[an error occurred while processing this directive]
© St. Petersburg Times
published January 19, 2003
With the signing last week of infielder Marlon Anderson, the Devil Rays probably are done making additions to the big-league roster this offseason.
With the players they wanted going elsewhere, they'll likely shelve their pursuit of a veteran outfielder, at least until teams start cutting players loose in spring training. And with the price of pitching erratic, they'll probably keep trolling for veterans willing to take minor-league (read: no-risk to the team) deals for a low base salary.
That's how they got Steve Parris, who might end up in the opening week rotation. Parris will get $400,000 if he makes the roster with a chance to make an additional $500,000 in incentives that kick in when he makes his 18th start.
The Rays talked about similar deals with Rolando Arrojo and St. Petersburg product Jeff D'Amico, but both took a little more money and headed to Pittsburgh. Mike DiFelice did the same when he went to Kansas City.
GM Chuck LaMar doesn't have much room to operate, trying to stay within Vince Naimoli's rapidly shrinking payroll, which likely will be less than $30-million, including the $4.25-million they get from the Mets. There is still an arbitration case to settle with Dan Reichert (he filed for $600,000; the Rays offered $450,000), and they want to save a little money for another pitcher. Plus, it's possible they'll release Greg Vaughn, eating his $9.25-million salary, and need another outfielder.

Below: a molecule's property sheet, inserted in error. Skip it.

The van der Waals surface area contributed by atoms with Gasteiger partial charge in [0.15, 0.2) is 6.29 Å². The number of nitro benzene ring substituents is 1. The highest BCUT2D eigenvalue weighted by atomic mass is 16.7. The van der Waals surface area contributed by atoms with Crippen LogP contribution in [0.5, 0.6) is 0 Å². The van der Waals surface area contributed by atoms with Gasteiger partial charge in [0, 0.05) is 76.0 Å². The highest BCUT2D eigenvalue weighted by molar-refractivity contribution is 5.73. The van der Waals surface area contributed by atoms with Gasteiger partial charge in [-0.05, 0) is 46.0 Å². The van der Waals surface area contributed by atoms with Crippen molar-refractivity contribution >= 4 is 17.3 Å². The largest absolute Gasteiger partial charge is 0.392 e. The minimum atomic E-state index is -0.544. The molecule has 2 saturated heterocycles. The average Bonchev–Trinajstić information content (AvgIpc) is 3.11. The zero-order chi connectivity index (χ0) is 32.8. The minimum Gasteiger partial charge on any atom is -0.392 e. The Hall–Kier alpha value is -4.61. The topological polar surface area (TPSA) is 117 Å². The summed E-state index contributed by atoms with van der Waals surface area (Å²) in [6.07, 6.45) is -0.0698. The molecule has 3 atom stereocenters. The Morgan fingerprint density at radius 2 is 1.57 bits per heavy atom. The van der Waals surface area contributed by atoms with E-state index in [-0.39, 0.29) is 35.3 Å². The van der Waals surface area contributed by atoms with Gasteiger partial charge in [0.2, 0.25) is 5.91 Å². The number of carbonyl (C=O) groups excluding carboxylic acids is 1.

E-BUD: We know last season's All-Star Game was a fiasco. But exactly how is Bud Selig's latest brainstorm -- to have homefield advantage in the World Series determined by which league wins the midsummer classic -- a good idea?
By mid July less than half of the teams will have a chance to make the playoffs, making the issue irrelevant for many, if not most, of the All-Stars. Plus, the starters, who in theory are from the better teams, are usually long gone from the game after a few innings.
So is it really going to matter to an All-Star from a team such as the Brewers, or the Pirates, or the, uh, Devil Rays, who gets homefield advantage in the World Series? Not a bit.
TAKE THAT: The Yankees can play it straight all they want about the deal that sent Orlando Hernandez to the White Sox, but be assured their primary goal was to make sure Bartolo Colon didn't end up with Boston.
And when the Red Sox refused to include left-hander Casey Fossum in a deal with Montreal -- remember that name when reflecting on Boston's missed opportunity -- the Yankees were more than happy to give the White Sox what they needed to land Colon, including $2-million.
"If Boston actually was in on Colon and was close to trying to acquire him, then it's a fringe benefit," Yankees GM Brian Cashman said. Sure it was.
MISCELLANY: The $750,000 John Flaherty got in a minor-league deal with the Yankees was less than the Rays offered him to stay, but he wanted the chance to be with a contender and play in his native New York. ... Paul Wilson's two-year deal with the Reds will pay him $500,000 this season and $2.5-million in 2004. ... Yes, that was the Wilson Alvarez agreeing to a $750,000 minor-league deal with the Dodgers.
-- Information from other news organizations was used in this report.